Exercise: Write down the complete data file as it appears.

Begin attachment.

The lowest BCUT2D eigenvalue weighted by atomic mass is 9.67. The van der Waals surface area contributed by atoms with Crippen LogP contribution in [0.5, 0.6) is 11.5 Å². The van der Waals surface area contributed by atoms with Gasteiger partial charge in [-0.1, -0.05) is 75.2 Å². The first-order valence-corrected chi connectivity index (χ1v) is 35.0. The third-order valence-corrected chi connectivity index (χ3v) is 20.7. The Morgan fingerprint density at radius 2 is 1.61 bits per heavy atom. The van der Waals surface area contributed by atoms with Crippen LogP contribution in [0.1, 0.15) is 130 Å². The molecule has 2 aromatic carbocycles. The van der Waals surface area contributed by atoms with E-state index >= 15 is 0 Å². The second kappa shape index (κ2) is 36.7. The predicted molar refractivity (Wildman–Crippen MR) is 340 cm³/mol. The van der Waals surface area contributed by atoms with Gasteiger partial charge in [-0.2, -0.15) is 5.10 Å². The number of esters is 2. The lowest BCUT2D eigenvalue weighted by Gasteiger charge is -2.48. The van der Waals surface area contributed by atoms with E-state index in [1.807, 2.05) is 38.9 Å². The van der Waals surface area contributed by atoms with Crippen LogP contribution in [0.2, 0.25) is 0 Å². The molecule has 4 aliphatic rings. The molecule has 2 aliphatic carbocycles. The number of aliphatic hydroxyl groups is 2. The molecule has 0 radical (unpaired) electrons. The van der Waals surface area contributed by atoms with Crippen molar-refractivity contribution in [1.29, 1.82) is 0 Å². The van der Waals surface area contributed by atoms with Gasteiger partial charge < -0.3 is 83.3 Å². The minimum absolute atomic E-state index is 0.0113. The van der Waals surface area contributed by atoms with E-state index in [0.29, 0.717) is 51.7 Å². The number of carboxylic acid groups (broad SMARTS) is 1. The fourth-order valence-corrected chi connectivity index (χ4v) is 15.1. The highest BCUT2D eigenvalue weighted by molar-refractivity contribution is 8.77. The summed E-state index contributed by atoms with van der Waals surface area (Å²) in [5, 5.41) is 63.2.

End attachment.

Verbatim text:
The lowest BCUT2D eigenvalue weighted by atomic mass is 9.67. The van der Waals surface area contributed by atoms with Crippen LogP contribution in [0.5, 0.6) is 11.5 Å². The van der Waals surface area contributed by atoms with Gasteiger partial charge in [-0.1, -0.05) is 75.2 Å². The first-order valence-corrected chi connectivity index (χ1v) is 35.0. The third-order valence-corrected chi connectivity index (χ3v) is 20.7. The Morgan fingerprint density at radius 2 is 1.61 bits per heavy atom. The van der Waals surface area contributed by atoms with Crippen LogP contribution in [0.1, 0.15) is 130 Å². The molecule has 2 aromatic carbocycles. The van der Waals surface area contributed by atoms with E-state index >= 15 is 0 Å². The second kappa shape index (κ2) is 36.7. The predicted molar refractivity (Wildman–Crippen MR) is 340 cm³/mol. The van der Waals surface area contributed by atoms with Gasteiger partial charge in [-0.2, -0.15) is 5.10 Å². The number of esters is 2. The lowest BCUT2D eigenvalue weighted by Gasteiger charge is -2.48. The van der Waals surface area contributed by atoms with E-state index in [1.807, 2.05) is 38.9 Å². The van der Waals surface area contributed by atoms with Crippen LogP contribution in [0.2, 0.25) is 0 Å². The molecule has 4 aliphatic rings. The molecule has 2 aliphatic carbocycles. The number of aliphatic hydroxyl groups is 2. The molecule has 0 radical (unpaired) electrons. The van der Waals surface area contributed by atoms with Crippen molar-refractivity contribution in [1.29, 1.82) is 0 Å². The van der Waals surface area contributed by atoms with Gasteiger partial charge < -0.3 is 83.3 Å². The minimum absolute atomic E-state index is 0.0113. The van der Waals surface area contributed by atoms with E-state index in [0.29, 0.717) is 51.7 Å². The number of carboxylic acid groups (broad SMARTS) is 1. The fourth-order valence-corrected chi connectivity index (χ4v) is 15.1. The highest BCUT2D eigenvalue weighted by molar-refractivity contribution is 8.77. The summed E-state index contributed by atoms with van der Waals surface area (Å²) in [5, 5.41) is 63.2.